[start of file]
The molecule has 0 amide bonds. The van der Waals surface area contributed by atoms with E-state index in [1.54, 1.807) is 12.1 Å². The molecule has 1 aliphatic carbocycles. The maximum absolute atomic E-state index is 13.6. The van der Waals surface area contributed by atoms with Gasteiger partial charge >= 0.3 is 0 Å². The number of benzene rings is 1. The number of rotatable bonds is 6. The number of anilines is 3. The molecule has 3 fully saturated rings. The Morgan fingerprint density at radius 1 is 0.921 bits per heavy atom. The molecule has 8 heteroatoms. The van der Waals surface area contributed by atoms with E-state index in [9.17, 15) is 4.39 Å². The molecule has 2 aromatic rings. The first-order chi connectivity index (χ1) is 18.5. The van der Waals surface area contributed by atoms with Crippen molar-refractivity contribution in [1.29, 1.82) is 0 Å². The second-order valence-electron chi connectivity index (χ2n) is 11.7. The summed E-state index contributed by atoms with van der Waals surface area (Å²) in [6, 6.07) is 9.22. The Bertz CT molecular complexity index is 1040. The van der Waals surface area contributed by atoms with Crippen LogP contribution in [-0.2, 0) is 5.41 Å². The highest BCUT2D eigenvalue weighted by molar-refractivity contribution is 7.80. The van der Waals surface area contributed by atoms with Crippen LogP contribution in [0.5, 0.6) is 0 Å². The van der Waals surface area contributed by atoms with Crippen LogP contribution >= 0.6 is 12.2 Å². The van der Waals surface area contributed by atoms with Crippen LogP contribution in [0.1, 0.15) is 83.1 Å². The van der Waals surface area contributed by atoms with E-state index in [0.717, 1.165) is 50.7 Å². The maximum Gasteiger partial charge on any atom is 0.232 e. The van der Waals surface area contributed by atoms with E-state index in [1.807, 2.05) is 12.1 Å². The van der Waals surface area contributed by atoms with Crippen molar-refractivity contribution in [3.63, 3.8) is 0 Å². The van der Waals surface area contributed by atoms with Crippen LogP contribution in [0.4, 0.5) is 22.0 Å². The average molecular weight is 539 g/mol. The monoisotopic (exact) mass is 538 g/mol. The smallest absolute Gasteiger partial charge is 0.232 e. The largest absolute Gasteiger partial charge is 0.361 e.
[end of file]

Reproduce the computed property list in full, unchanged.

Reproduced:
The molecule has 0 amide bonds. The van der Waals surface area contributed by atoms with E-state index in [1.54, 1.807) is 12.1 Å². The molecule has 1 aliphatic carbocycles. The maximum absolute atomic E-state index is 13.6. The van der Waals surface area contributed by atoms with Gasteiger partial charge >= 0.3 is 0 Å². The number of benzene rings is 1. The number of rotatable bonds is 6. The number of anilines is 3. The molecule has 3 fully saturated rings. The Morgan fingerprint density at radius 1 is 0.921 bits per heavy atom. The molecule has 8 heteroatoms. The van der Waals surface area contributed by atoms with E-state index in [9.17, 15) is 4.39 Å². The molecule has 2 aromatic rings. The first-order chi connectivity index (χ1) is 18.5. The van der Waals surface area contributed by atoms with Crippen molar-refractivity contribution in [1.29, 1.82) is 0 Å². The second-order valence-electron chi connectivity index (χ2n) is 11.7. The summed E-state index contributed by atoms with van der Waals surface area (Å²) in [6, 6.07) is 9.22. The Bertz CT molecular complexity index is 1040. The van der Waals surface area contributed by atoms with Crippen LogP contribution in [-0.2, 0) is 5.41 Å². The highest BCUT2D eigenvalue weighted by molar-refractivity contribution is 7.80. The van der Waals surface area contributed by atoms with Crippen LogP contribution in [0.5, 0.6) is 0 Å². The van der Waals surface area contributed by atoms with Crippen LogP contribution >= 0.6 is 12.2 Å². The van der Waals surface area contributed by atoms with Crippen LogP contribution in [0.1, 0.15) is 83.1 Å². The van der Waals surface area contributed by atoms with E-state index in [0.717, 1.165) is 50.7 Å². The maximum Gasteiger partial charge on any atom is 0.232 e. The van der Waals surface area contributed by atoms with E-state index in [1.807, 2.05) is 12.1 Å². The van der Waals surface area contributed by atoms with Crippen molar-refractivity contribution in [3.63, 3.8) is 0 Å². The van der Waals surface area contributed by atoms with Crippen LogP contribution in [0.4, 0.5) is 22.0 Å². The average molecular weight is 539 g/mol. The monoisotopic (exact) mass is 538 g/mol. The smallest absolute Gasteiger partial charge is 0.232 e. The largest absolute Gasteiger partial charge is 0.361 e.